Off-grid tiny house-style carpool kiosk is just the ticket
Tiny houses aren't just for living in, and we’ve covered a library, bakery, and even a wedding chapel based on the style in the past. Rocky Mountain Tiny Houses offers yet another example with its latest project, which is a ticket kiosk that serves carpoolers in Aspen, Colorado.
The City of Aspen Carpool Kiosk project was created because of a general lack of parking spaces in the area. It was decided to set up a carpool system, so to enable a ticket officer to issue free parking permits and keep track of the number of people using the service, the local government needed a structure with the kind of flexibility only an off-grid tiny house-style office can provide.
"One idea that has been on the table for several years was to issue free parking vouchers for people who carpooled into Aspen from out of town," explains Rocky Mountain Tiny Houses. "In order to properly administer this, the city needed infrastructure and personnel to actually verify people were carpooling and issue the voucher. This structure needed to be located at the edge of town in a spot that the city owned and could handle the traffic count. It so happened it owned a park and ride station just a few miles north of downtown, however, they needed the building to be mobile in case it had to move to a different spot down the line."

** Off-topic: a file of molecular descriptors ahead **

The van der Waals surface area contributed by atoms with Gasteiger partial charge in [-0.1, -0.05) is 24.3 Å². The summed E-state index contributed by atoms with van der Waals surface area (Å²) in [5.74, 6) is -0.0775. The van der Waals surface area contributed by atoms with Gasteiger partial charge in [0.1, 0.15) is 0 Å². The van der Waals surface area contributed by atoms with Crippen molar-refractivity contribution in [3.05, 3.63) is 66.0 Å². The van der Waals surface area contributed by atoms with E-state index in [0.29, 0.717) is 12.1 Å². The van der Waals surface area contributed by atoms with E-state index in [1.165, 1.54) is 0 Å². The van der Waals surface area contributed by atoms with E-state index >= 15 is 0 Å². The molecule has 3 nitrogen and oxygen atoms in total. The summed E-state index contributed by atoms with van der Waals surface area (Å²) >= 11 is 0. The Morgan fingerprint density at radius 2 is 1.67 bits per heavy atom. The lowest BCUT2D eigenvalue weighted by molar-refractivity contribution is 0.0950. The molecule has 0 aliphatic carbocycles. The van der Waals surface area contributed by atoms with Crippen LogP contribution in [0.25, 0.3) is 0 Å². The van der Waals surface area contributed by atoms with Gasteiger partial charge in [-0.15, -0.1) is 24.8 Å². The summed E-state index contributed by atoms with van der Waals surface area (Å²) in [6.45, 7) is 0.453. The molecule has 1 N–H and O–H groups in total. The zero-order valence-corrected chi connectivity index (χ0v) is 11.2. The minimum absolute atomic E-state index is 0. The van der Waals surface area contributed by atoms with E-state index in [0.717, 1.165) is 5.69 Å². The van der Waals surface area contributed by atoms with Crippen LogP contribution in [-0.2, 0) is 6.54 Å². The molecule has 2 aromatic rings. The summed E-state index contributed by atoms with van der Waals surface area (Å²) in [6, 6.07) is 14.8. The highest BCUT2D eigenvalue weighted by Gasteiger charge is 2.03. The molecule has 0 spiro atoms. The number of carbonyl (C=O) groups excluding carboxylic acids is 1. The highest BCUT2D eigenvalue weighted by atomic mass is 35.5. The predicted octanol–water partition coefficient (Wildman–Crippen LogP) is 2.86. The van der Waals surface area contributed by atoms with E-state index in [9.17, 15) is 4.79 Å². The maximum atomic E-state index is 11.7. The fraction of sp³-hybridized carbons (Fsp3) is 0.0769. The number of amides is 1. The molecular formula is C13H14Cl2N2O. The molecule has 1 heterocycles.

The City of Aspen Carpool Kiosk measures 16 ft (4.8 m) long and is based on a double-axle trailer. Its exterior looks pretty much like any other tiny house, except for a large operable window that allows the ticket officer to speak to people in their vehicles and hand out the permits. The interior is pretty basic but functional and includes a desk and file cabinet for office-related activities.
In a nod to comfort, there's also a sofa installed, as well as a bathroom with a flushing toilet and storage space, and a kitchenette with a sink, fridge, microwave, a coffee maker, and some cabinetry.
We've no word on the insulation used for the City of Aspen Carpool Kiosk, though it will be in use year-round. With this in mind, the interior is kept a comfortable temperature with a GREE Sapphire mini-split heat pump, which is rated as efficient in temperatures as low as -22 °F (- 30 degrees C). A ceiling fan is also installed.
Power comes from six 320-watt solar panels, which are connected to a 10-kWh Lithium battery. A backup generator is available and a 60 gal (227 l) fresh water tank provides water.
Source: Rocky Mountain Tiny Houses